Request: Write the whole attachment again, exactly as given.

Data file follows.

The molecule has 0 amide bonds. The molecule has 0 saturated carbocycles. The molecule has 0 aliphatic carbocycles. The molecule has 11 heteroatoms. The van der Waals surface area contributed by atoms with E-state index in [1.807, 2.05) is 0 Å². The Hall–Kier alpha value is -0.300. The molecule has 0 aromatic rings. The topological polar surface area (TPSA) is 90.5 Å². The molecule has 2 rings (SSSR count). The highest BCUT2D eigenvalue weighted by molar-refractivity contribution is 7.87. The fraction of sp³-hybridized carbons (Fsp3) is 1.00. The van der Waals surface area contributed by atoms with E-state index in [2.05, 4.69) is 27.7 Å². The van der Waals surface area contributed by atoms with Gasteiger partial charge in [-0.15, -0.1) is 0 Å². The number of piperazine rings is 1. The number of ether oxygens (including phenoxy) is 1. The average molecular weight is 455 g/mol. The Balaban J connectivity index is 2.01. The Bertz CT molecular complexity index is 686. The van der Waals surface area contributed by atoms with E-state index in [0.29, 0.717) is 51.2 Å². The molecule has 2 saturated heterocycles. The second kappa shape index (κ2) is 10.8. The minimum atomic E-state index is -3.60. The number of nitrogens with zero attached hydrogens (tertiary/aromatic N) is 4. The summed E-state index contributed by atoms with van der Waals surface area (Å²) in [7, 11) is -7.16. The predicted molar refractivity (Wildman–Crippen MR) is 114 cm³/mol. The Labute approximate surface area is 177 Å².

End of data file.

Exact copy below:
The molecule has 0 amide bonds. The molecule has 0 saturated carbocycles. The molecule has 0 aliphatic carbocycles. The molecule has 11 heteroatoms. The van der Waals surface area contributed by atoms with E-state index in [1.807, 2.05) is 0 Å². The Hall–Kier alpha value is -0.300. The molecule has 0 aromatic rings. The topological polar surface area (TPSA) is 90.5 Å². The molecule has 2 rings (SSSR count). The highest BCUT2D eigenvalue weighted by molar-refractivity contribution is 7.87. The fraction of sp³-hybridized carbons (Fsp3) is 1.00. The van der Waals surface area contributed by atoms with E-state index in [2.05, 4.69) is 27.7 Å². The van der Waals surface area contributed by atoms with Gasteiger partial charge in [-0.15, -0.1) is 0 Å². The number of piperazine rings is 1. The number of ether oxygens (including phenoxy) is 1. The average molecular weight is 455 g/mol. The Balaban J connectivity index is 2.01. The Bertz CT molecular complexity index is 686. The van der Waals surface area contributed by atoms with E-state index in [0.29, 0.717) is 51.2 Å². The molecule has 2 saturated heterocycles. The second kappa shape index (κ2) is 10.8. The minimum atomic E-state index is -3.60. The number of nitrogens with zero attached hydrogens (tertiary/aromatic N) is 4. The summed E-state index contributed by atoms with van der Waals surface area (Å²) in [7, 11) is -7.16. The predicted molar refractivity (Wildman–Crippen MR) is 114 cm³/mol. The Labute approximate surface area is 177 Å².